When you set your alarm for an earlier time and you do get up and make some progress towards your goal – that is a micro win. It is the first Lego brick in the sequence and the first step of many to achieve your long term goal.  It could be doing 10 minutes of yoga or exercise or reading.  It so crucial to acknowledge the victory no matter how small. Celebrate yourself! You proved to yourself that you are worthy of getting up for and you can achieve what you set out to do. When you show up to yourself, make progress on your goal – you win the day! Even if your day turns completely pear shaped, you know you can get through it. You showed yourself you can do it even though it’s difficult.

BJ Fogg is a Stanford Professor and author of Tiny Habits. He advocates that celebrating your victory immediately after is the missing ingredient to habit formation. It is the intensity of the emotion linked to that behaviour that locks it in. He calls this feeling ‘Shine’. You have experienced it many times like when you did that great presentation and everyone clapped or you aced a really tough exam.

Examples of celebration could be a positive phrase like ‘That’s what I’m talking about’ or visualizing fireworks going off or give yourself a high five. Fogg lists 100 ways to celebrate so pick one that feels authentic to you.

This step cannot be missed even if you feel silly because it is critical to your brain encoding a new habit. BJ explains that ‘Your ability to ignore self-criticism and embrace feeling good about your successes will ripple out into your life in positive ways that go far beyond the Tiny Habits you create and celebrate’.

Apart from the habit you are cultivating, you are training yourself to be kinder to yourself and acknowledge the person you are becoming along the way.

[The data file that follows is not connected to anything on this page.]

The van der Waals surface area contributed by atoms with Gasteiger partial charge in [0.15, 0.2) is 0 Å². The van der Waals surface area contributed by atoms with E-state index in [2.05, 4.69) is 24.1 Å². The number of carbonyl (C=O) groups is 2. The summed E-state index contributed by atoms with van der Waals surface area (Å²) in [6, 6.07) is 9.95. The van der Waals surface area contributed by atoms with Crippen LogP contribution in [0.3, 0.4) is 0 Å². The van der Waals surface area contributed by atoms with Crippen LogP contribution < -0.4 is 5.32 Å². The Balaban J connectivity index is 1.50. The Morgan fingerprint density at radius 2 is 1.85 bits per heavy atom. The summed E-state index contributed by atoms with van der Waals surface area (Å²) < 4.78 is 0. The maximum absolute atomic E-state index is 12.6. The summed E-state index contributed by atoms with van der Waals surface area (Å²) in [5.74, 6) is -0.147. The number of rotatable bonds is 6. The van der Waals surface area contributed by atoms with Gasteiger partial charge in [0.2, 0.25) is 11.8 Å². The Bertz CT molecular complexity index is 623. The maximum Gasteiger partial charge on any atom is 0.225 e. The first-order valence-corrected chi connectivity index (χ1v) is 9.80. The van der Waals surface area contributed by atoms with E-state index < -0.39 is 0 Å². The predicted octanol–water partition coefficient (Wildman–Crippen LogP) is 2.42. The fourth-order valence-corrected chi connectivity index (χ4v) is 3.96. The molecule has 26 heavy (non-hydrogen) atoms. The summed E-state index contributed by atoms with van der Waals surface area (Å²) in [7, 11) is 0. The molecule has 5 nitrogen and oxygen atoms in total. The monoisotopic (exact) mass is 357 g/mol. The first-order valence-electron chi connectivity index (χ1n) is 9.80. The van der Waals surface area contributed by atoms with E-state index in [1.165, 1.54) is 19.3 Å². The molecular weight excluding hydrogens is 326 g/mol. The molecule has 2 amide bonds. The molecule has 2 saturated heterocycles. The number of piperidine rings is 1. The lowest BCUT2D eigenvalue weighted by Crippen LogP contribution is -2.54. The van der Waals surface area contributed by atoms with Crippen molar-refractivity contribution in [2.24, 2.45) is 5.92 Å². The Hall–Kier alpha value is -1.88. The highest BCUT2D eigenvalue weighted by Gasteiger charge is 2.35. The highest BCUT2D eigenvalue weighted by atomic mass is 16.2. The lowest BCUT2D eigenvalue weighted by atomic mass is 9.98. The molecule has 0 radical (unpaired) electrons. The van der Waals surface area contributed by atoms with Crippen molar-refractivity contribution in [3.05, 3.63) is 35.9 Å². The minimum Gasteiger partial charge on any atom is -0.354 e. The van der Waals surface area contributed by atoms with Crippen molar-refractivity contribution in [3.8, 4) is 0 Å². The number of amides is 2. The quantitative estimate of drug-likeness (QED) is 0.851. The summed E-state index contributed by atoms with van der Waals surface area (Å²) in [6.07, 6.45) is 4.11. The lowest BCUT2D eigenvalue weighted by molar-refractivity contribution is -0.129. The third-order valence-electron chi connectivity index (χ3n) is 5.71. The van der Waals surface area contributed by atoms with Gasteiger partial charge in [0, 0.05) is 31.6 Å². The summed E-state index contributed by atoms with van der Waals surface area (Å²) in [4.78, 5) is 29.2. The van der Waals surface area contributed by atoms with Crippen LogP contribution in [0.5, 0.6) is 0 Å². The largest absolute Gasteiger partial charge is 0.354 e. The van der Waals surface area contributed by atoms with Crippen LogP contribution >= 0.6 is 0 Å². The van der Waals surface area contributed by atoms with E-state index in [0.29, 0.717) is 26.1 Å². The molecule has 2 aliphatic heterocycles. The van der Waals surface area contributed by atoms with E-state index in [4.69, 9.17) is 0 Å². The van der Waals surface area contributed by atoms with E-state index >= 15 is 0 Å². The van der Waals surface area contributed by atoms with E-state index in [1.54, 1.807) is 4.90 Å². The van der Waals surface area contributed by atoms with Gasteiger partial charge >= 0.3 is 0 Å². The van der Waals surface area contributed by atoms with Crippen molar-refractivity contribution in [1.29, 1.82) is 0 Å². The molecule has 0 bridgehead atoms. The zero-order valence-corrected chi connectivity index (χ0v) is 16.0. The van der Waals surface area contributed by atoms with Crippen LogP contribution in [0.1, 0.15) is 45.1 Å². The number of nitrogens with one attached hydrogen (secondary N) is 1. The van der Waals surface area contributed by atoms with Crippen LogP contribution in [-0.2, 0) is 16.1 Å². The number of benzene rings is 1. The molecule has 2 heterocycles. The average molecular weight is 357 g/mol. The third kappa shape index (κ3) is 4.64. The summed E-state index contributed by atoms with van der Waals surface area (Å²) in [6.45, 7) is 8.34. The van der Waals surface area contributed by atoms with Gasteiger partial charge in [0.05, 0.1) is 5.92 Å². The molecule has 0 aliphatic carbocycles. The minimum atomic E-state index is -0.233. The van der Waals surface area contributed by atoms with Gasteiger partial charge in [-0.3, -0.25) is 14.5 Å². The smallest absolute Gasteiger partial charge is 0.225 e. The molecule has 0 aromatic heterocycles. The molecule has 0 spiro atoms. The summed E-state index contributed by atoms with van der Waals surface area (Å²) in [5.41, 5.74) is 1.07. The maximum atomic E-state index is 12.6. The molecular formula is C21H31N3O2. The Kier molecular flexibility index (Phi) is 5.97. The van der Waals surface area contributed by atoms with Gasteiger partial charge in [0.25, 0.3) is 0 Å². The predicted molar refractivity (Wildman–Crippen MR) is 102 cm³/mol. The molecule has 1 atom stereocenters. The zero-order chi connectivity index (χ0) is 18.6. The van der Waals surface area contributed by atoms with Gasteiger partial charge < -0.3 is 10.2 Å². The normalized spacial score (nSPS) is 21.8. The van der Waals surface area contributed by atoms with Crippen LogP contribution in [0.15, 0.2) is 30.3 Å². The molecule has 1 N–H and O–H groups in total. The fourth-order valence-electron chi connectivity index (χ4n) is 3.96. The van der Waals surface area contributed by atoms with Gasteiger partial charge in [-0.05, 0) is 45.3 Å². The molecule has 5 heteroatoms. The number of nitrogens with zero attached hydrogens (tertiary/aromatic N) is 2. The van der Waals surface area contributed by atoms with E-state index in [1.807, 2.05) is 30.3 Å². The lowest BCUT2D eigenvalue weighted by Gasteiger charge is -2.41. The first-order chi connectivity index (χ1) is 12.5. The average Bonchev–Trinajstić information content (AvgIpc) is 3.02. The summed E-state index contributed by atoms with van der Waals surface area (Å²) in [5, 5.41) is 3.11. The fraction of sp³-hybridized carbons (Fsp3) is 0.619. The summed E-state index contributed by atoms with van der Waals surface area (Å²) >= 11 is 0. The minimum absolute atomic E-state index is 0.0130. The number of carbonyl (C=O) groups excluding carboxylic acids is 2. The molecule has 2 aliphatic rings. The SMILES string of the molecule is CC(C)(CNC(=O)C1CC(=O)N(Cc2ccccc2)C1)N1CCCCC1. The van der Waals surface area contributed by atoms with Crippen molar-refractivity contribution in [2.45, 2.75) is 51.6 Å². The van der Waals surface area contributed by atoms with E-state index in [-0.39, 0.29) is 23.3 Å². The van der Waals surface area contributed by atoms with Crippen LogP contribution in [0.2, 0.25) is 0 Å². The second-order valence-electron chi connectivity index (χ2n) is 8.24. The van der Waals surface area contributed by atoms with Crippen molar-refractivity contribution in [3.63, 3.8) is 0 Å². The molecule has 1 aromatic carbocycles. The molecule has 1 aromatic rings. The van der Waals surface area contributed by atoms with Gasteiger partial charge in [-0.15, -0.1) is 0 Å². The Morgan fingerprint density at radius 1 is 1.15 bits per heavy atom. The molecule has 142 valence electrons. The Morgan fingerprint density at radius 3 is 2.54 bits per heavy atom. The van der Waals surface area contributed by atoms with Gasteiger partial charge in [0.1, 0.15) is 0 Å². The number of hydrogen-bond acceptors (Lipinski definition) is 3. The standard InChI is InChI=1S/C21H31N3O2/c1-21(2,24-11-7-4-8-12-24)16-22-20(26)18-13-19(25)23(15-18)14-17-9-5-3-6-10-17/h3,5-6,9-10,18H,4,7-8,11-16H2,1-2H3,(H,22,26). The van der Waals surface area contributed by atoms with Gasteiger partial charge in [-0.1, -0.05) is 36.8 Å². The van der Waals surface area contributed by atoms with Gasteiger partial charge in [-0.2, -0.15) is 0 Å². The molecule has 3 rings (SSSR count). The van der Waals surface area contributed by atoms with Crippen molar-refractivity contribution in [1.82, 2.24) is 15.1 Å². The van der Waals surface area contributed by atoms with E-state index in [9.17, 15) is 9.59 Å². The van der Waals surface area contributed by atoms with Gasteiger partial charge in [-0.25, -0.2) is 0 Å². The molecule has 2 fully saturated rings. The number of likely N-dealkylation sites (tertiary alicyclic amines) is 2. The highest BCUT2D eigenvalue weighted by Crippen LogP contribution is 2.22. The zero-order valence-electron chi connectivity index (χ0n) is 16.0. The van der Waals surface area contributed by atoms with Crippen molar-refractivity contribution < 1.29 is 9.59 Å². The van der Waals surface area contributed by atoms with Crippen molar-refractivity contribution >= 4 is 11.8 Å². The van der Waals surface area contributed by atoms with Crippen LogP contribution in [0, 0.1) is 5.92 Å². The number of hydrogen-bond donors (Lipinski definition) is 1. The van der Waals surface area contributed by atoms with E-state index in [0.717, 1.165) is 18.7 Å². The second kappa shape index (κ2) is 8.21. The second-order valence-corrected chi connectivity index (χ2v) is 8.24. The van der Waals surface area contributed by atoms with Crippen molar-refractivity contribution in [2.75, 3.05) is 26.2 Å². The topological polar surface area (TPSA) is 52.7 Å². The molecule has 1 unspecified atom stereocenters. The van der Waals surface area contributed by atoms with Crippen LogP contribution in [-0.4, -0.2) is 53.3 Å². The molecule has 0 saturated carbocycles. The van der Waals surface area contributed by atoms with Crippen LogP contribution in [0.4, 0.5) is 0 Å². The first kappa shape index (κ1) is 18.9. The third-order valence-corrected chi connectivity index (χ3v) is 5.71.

10. Change your story

“Life doesn’t get easier or more forgiving, we get stronger and more resilient.”  ― Steve Maraboli

Before the start of 2020, I was in the gym at 6am. I never ever thought I would become a ‘5am person’ – as in arriving at 5am. I used to think it’s for ‘those’ people, it’s a ridiculous time to get up but my kids started primary school which changed my entire routine. I didn’t have any other slots available in my day to train other than the 5am slot and truthfully, it really wasn’t so bad. I was so proud of myself and it made me think ‘well if I can do this then what other story I can shift?’

What dream have I been putting off because I thought I could never do that or be that person? Something seeming so insignificant like waking up early can have such huge impact in every aspect of your life.

During Covid-19, now more than ever you need to cultivate an extra reserve of resilience to navigate the uncertainty and tough times. It is the perfect opportunity to reflect on the stories you have been telling yourself that could really impact how you move forward.

What story do you need to shift or let go of in order to thrive during this period?

This simple habit of waking up earlier provides you with the platform to make progress on your goals, boost your confidence and truly lead yourself.

It all starts with one micro decision to wake up earlier.

Here’s to showing up to yourself,

Warm wishes,

Lori

    The Thrive Global Community welcomes voices from many spheres. We publish pieces written by outside contributors with a wide range of opinions, which don’t necessarily reflect our own. Learn more or join us as a community member!
    Share your comments below. Please read our commenting guidelines before posting. If you have a concern about a comment, report it here.

    You might also like...

    Courtesy of Drawlab19/Shutterstock
    Wisdom//

    Taking Off the Armor: Brené Brown on How Pain Leads to Bravery

    by Emily Moore
    Community//

    “Create a scenario in which there are no screens” with Zak Garcia and Dr. Ely Weinschneider

    by Dr. Ely Weinschneider, Psy.D.
    Well-Being//

    Refresh and Reboot With Basic Sleep Hygiene

    by Maggie Reyes

    Sign up for the Thrive Global newsletter

    Will be used in accordance with our privacy policy.

    Thrive Global
    People look for retreats for themselves, in the country, by the coast, or in the hills . . . There is nowhere that a person can find a more peaceful and trouble-free retreat than in his own mind. . . . So constantly give yourself this retreat, and renew yourself.

    - MARCUS AURELIUS

    We use cookies on our site to give you the best experience possible. By continuing to browse the site, you agree to this use. For more information on how we use cookies, see our Privacy Policy.